The BOK has warned that the South Korean economy will sustain a negative output gap for a considerable period of time due to the protracted eurozone fiscal crisis and the global economic slowdown. When the gap becomes larger, the bank can adjust monetary policy to reduce the gap under the nominal GDP targeting regime. The negative output gap means actual GDP growth stays below the one for potential GDP.
Martin Feldstein, an economics professor at Harvard University, said in a paper published in 1994 that nominal GDP targeting can reduce the variance of quarterly nominal GDP growth. He noted that monetary policies can be more aggressive when the GDP gap is larger, in particular producing relatively more expansionary monetary policy at a cyclical trough.
Various issues remained unresolved for the implementation of nominal GDP targeting. Central banks under the monetary regime would change interest rates if nominal GDP growth last quarter deviated from the targeted level. The lagged adjustment may result in unnecessarily protracted deviations of nominal GDP from target as changes in monetary policy take time to influence on nominal GDP.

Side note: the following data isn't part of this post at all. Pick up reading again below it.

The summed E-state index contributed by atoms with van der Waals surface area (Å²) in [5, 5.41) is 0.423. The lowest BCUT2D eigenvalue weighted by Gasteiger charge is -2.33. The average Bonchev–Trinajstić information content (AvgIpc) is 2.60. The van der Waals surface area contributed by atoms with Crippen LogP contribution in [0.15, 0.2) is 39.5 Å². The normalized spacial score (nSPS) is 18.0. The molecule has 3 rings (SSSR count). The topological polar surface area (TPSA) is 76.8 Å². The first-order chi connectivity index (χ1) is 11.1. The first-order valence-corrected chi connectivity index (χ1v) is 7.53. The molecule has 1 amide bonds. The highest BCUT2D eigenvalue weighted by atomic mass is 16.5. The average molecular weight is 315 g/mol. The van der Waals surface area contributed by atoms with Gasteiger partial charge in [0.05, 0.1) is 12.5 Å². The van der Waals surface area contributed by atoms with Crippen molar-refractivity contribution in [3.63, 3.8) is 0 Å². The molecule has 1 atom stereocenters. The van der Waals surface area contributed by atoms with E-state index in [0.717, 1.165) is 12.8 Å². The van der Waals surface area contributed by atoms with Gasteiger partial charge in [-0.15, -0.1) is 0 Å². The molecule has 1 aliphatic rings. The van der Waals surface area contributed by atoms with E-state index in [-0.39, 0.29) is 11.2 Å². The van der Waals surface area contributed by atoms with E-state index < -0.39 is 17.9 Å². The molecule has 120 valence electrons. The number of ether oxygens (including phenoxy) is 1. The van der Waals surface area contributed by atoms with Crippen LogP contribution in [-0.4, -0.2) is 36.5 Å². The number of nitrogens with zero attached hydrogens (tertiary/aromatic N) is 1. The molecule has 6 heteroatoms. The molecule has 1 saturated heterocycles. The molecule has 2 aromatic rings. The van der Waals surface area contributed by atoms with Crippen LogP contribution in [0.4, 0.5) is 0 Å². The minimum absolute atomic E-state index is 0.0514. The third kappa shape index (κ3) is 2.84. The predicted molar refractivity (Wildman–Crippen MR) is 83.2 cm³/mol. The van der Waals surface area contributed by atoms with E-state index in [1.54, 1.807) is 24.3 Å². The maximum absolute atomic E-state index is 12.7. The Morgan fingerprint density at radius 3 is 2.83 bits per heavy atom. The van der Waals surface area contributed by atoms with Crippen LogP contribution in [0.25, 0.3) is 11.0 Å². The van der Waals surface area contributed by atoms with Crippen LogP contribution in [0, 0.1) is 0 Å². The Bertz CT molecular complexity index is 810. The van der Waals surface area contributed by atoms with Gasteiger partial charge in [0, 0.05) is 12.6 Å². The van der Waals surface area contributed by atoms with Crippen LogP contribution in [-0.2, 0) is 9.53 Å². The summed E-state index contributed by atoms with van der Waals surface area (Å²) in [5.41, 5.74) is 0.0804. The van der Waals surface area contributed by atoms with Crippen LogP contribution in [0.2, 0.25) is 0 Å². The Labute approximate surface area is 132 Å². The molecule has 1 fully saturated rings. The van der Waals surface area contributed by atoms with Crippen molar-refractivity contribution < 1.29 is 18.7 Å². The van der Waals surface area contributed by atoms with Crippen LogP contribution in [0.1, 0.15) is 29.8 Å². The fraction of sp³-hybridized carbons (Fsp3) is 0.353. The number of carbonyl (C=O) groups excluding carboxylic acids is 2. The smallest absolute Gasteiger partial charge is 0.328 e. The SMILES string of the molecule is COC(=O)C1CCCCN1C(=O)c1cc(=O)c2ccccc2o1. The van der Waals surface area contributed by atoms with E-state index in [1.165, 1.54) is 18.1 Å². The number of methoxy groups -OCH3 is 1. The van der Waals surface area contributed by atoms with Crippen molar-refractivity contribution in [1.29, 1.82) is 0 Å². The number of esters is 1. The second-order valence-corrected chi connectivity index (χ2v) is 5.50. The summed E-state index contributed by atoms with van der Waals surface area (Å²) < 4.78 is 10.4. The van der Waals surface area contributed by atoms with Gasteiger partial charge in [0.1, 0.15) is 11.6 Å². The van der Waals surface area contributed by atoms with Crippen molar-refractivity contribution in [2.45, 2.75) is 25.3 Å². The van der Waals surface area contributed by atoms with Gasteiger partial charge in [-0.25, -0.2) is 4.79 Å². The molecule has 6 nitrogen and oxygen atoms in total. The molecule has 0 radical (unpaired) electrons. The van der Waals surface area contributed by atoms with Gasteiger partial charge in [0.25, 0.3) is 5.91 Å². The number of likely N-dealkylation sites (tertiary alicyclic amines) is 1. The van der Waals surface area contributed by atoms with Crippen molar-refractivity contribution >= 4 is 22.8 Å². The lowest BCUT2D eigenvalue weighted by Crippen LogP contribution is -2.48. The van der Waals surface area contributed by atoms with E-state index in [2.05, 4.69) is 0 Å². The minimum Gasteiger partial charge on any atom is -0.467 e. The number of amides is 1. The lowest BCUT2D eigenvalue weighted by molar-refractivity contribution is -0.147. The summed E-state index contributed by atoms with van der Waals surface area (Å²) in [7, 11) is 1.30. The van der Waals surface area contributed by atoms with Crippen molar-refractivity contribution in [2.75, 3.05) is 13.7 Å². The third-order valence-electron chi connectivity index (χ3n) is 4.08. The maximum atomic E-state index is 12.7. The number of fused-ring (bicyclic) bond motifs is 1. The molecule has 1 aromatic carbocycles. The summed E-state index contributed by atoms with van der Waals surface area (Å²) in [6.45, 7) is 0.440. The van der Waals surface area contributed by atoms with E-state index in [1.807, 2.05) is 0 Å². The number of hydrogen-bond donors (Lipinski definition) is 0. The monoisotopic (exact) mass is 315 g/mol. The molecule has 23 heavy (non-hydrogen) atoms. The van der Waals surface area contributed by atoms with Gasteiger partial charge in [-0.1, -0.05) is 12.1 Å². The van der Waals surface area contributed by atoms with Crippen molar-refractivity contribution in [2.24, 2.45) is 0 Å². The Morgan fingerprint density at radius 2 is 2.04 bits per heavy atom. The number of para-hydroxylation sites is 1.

From the time policymakers adjust a short-term interest rate, two to three quarters may pass before nominal GDP responds, according to a paper published in 1994 by Todd Clark, a vice president of the Federal Reserve Bank of Cleveland.
Even if monetary policy is adjusted in accordance with the projected future nominal GDP, concerns would remain as forecasters make errors in predicting future movement in nominal GDP. If forecast errors are large and frequent, the lagged adjustment may better stabilize nominal GDP, said Clark.
Based on simulation analysis, Clark said that he "cannot definitively determine whether the simple nominal GDP targeting rule will improve economic performance."